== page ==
From the KDL Director: Is Your Library’s Funding Safe? | Arts & Culture
Libraries and other organizations such as schools, police and fire departments that provide essential tax-supported services have been working with state lawmakers for nearly a year to brainstorm ways to replace the business equipment personal property tax (PPT) if it is eliminated.
Replacement is critical because without it, the services Kent County residents rely on will be at the very least irreparably damaged, and in some cases may cease entirely. Kent District Library applauded senators who recognized the value and necessity of our services, and were heartened that a “poison pill” replacement provision was included in a Senate measure that passed on May 10. While this solution is far from perfect, it is better than nothing. The provision provides that if a future legislature fails to restore revenue lost by elimination of the PPT, the PPT will be restored.
But wait. Now there are rumblings that the State House of Representatives may remove the provision, which if true, would damage KDL’s voter-approved tax funding and the services we offer to more than a quarter-million people throughout Kent County. It would also mean the year of negotiations between the Senate and governmental tax-funded essential services was utterly meaningless.
We agree the PPT is not a wise tax; why penalize businesses for trying to grow? But the services it funds – municipalities, schools and, of course, libraries – are anything but unwise. These are the entities voters have said again and again are worthy of their tax dollars. These are services that keep property values steady and growing – and thus communities vibrant – and convince businesses and people to move in and to stay.
I can say with absolute confidence that Michigan’s libraries do not take advantage of voters’ generosity. Libraries in this state saw state aid decrease in 2011 to levels not seen since 1978 – that’s the level of de-funding you think of when organizations say they’ve cut expenses to the bone.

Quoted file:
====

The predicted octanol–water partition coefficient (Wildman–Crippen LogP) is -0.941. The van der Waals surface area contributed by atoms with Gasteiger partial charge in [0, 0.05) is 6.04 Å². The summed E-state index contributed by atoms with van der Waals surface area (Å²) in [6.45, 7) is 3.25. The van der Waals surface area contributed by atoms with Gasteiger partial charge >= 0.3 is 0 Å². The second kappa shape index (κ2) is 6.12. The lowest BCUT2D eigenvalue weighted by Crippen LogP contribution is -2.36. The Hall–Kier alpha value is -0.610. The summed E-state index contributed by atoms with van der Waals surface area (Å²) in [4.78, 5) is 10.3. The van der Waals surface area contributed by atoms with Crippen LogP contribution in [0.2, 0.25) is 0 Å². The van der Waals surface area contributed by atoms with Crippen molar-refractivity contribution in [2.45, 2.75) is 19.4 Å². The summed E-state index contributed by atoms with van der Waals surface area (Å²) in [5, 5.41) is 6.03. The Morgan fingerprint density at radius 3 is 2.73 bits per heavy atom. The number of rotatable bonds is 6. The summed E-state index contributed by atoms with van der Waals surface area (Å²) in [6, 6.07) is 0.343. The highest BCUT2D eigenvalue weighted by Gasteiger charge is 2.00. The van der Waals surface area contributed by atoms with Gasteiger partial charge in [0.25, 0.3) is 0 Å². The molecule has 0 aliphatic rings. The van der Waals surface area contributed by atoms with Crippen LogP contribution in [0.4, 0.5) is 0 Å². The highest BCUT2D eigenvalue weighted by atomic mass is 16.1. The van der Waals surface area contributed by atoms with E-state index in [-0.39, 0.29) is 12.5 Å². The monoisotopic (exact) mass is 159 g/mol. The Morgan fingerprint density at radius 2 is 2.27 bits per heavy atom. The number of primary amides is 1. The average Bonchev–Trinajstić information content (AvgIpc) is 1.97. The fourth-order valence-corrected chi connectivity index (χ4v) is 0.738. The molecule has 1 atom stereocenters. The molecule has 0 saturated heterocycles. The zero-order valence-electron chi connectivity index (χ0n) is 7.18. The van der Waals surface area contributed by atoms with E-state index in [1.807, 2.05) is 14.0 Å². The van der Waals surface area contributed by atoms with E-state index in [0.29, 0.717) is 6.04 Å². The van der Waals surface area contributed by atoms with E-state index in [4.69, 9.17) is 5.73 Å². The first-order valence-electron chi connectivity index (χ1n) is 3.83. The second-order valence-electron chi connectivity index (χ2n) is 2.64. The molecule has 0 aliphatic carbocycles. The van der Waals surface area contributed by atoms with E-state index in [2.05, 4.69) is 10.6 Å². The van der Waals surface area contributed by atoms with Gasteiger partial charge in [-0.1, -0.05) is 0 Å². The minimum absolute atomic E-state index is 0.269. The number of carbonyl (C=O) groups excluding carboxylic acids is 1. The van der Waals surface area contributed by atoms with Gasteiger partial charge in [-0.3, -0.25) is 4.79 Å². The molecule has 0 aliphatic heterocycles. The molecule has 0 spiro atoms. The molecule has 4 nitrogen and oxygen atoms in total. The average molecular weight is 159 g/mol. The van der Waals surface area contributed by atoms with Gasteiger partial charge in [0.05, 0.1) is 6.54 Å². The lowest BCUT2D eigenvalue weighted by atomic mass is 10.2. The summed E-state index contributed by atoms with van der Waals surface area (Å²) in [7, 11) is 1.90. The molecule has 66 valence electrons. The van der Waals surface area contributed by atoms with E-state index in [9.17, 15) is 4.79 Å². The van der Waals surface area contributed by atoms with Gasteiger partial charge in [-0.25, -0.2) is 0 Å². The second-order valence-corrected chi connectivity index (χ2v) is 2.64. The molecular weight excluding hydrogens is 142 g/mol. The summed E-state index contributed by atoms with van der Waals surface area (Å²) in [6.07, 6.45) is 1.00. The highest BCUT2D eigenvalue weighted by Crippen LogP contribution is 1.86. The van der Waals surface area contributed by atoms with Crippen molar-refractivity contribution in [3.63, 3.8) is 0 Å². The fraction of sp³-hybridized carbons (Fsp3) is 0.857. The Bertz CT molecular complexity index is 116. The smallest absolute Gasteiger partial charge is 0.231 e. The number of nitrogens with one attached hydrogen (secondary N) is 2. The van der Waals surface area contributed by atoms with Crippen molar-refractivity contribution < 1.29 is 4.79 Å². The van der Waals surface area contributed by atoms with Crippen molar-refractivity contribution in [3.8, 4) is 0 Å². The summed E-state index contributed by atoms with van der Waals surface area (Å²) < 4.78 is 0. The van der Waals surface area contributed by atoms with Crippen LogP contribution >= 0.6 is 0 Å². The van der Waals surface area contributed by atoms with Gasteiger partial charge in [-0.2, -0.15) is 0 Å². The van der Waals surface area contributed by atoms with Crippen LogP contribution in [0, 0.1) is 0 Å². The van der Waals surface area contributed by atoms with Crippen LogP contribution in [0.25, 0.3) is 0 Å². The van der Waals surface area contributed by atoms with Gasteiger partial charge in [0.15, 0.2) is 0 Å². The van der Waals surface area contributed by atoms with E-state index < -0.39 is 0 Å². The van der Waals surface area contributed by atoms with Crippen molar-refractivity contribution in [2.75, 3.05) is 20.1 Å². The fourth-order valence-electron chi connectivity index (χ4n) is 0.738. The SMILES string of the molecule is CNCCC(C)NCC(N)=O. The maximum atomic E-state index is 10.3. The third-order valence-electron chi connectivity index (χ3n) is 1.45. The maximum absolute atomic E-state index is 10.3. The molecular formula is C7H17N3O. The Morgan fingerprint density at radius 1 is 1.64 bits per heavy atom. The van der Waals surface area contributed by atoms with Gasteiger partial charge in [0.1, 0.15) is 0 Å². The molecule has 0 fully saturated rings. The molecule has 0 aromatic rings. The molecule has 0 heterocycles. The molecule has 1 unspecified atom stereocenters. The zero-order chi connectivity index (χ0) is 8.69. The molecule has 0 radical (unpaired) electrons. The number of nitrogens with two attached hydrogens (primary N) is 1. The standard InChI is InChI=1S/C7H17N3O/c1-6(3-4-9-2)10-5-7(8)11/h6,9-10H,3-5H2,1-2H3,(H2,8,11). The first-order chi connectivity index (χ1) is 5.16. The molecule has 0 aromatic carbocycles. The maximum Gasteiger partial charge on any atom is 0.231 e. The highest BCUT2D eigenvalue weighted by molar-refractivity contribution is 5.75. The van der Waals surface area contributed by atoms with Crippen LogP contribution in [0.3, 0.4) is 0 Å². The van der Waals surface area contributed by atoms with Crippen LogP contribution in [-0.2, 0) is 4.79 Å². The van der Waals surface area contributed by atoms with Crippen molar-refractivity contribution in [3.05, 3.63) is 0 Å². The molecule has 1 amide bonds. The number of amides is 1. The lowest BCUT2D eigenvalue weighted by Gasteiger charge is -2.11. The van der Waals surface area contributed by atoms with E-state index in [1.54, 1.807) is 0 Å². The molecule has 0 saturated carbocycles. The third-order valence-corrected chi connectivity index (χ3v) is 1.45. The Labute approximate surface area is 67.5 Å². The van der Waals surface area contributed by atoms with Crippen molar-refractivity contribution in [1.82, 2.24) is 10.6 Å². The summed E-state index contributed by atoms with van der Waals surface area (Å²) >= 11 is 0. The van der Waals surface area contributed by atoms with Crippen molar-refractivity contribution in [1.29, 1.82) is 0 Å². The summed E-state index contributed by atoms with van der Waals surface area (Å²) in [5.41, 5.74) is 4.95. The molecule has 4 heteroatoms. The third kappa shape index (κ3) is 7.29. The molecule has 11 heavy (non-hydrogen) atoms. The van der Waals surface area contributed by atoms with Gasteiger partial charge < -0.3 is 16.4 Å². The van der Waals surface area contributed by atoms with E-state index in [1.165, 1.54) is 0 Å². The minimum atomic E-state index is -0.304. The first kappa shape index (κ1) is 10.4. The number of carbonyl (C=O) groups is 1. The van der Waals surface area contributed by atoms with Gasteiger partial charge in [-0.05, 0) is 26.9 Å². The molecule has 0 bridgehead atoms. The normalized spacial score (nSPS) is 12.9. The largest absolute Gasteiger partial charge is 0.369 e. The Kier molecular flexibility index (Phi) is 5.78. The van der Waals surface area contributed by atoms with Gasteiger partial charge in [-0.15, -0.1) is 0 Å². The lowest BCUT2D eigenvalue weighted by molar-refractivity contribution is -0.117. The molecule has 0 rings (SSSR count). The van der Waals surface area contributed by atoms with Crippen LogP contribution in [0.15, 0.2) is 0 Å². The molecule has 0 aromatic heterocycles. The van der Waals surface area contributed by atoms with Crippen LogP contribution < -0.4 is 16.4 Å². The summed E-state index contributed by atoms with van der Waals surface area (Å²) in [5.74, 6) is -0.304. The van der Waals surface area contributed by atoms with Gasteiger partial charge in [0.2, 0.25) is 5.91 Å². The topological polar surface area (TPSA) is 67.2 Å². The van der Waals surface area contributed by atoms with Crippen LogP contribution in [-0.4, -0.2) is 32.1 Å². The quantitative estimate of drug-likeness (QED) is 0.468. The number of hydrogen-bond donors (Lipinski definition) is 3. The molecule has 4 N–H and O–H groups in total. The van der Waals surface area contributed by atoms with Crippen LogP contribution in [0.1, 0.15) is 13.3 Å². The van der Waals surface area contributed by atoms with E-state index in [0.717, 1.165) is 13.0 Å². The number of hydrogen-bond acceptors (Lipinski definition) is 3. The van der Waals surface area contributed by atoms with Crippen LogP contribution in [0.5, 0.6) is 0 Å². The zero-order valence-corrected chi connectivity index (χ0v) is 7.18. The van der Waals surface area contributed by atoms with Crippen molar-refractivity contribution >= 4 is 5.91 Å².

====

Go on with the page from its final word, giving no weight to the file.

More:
Despite cuts, we’re offering programs and materials that are keeping libraries more vital than ever to people’s lives. KDL cardholders number at nearly a quarter million – and that’s just our library system. In April, more than 1,000 new people signed up for library cards and in February, more than 3,000. Our early childhood literacy programs have become musts for Kent County parents and educators. Our computer and job skills course offerings are often filled to capacity, which is notable in that Gov. Snyder was quoted in a news article last year as recommending people depend more on resources at public libraries for their job searches.
At KDL, the PPT accounts for nearly 9.1 percent of our operating budget. If it is not replaced, the cuts will go insidethe bone. What will happen is libraries will be forced – against our and voters’ wishes – to take the services they bargained for away from them. Another possible repercussion could be a tax increase on homeowners to pay for the services residents have come to expect.
Your state’s public libraries are not asking for more money; we’re asking that we be able to continue to provide the services we agreed to provide, with the funding voters approved.
Lawmakers, please follow through on the good-faith promises you have made regarding replacement of the PPT. Library supporters, please tell your legislators your thoughts about losing services you voted for.
Thank you for your support,
Lance Werner, director
Kent District Library